Antiques were made to last, but looking after your keepsakes and protecting them from possible damage is important if you want to retain their charm and character. So what can you do to keep your prized antiques looking their best?
Protect antiques from the elements
While you’ll no doubt want your antiques on show, it’s important to keep them out of direct sunlight to avoid UV rays, which can discolour or fade antique furniture, materials or paintings. UV rays can also cause other materials to dry out or crack, which can then alter their value. If your displayed antiques are situated in a room that catches the sun, be sure to pull down the curtains on a bright and sunny day to protect them.
You should also avoid putting antiques in a cold, dark spot too, as moisture can also have a damaging effect. Humidity can also be an issue, as too much moisture can be a particular problem for antique wooden furniture.
Try and keep your antiques in a temperature-regulated and well humidified room, as extreme changes in temperature can be a curse.
Don’t alter the finish
Where possible, it is best to maintain the original finish on a piece of antique furniture, as this can form part of its beauty and charm. Avoid stripping antiques of their old finish, as this can decrease its value. Instead, maintain and preserve the original with natural products.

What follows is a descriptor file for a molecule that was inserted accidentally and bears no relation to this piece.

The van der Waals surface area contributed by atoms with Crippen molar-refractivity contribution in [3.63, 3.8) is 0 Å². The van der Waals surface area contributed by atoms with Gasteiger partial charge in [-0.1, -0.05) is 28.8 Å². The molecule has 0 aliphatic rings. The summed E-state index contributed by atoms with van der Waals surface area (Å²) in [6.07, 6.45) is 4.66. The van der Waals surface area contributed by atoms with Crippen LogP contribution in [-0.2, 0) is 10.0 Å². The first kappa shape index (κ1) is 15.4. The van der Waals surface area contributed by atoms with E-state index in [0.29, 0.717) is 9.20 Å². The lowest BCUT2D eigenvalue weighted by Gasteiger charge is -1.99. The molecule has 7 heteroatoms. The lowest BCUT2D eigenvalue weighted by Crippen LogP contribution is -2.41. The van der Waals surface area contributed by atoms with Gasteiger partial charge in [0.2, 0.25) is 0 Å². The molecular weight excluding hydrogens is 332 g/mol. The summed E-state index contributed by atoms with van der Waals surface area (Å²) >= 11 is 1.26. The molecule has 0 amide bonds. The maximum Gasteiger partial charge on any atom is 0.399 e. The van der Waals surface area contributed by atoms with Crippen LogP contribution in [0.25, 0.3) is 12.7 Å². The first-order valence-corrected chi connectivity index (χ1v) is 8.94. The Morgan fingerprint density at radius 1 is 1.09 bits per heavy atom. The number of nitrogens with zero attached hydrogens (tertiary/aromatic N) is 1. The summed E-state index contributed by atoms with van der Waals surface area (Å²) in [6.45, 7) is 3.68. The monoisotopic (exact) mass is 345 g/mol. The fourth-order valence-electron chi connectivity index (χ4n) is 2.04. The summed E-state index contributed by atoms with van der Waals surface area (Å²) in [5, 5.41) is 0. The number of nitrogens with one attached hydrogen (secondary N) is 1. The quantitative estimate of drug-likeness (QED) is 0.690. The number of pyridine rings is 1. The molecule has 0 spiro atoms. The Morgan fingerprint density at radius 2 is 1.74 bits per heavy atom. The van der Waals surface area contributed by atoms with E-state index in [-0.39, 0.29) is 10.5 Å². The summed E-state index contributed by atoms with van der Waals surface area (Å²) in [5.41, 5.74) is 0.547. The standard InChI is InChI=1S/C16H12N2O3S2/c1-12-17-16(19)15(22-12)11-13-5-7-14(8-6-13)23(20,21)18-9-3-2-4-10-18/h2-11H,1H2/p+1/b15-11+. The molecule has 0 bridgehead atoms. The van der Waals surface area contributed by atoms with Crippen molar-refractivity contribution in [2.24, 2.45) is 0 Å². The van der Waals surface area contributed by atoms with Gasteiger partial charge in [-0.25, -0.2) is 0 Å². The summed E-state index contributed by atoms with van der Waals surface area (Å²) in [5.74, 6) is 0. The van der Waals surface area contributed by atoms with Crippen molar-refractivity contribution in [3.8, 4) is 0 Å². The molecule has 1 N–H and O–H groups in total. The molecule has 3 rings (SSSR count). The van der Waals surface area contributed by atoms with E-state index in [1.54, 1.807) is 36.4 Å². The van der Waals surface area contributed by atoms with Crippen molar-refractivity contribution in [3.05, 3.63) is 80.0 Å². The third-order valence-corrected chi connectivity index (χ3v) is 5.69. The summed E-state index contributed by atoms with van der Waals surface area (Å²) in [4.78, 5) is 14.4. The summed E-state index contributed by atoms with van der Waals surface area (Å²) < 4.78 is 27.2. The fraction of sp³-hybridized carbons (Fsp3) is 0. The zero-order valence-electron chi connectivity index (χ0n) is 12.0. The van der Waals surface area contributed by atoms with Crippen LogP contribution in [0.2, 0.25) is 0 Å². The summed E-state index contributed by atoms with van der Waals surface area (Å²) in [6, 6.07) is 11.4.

If you are troubled by an imperfection, such as a chip or dent, consider how much it really affects the appearance of your antique. Often, they can add to the appeal, especially where they highlight the piece’s age or history.
If the damage is really bothering you, don’t rush into restaining or altering the piece yourself; professional antiques conservator-restorers are trained to identify which restoration techniques are suited to different materials.
Dusting and polishing
An accumulation of dust, smoke, moisture and oil that collects over the years can cause damage to your antiques and cause their appearance to deteriorate. To preserve the finish and keep your antiques in good condition, dust them regularly with a dry, soft cotton cloth, moving in the same direction as the grain to avoid scratching surfaces.
Avoid using spray or liquid polishes, as these can often contain damaging oils or solvents and leave an unsightly sticky residue. Instead, opt for a solid wax polish, such as a good beeswax, and limit polishing to once or twice a year.
Rub the polish on sparingly in circular motions, leave overnight and then buff - again in the same direction as the grain. It’s important to take your time with this, as applying too much wax all at once will leave the wood looking dull. Waxing will not only act as a cleaning agent but will also create a protective surface for your antique furniture.
Movement and handling
If you are moving house or need to transport your antiques from one place to another, take care when handling them as many pieces can be extremely fragile. Be sure to cover antiques with protective materials, and consider hiring professionals who will handle them with care.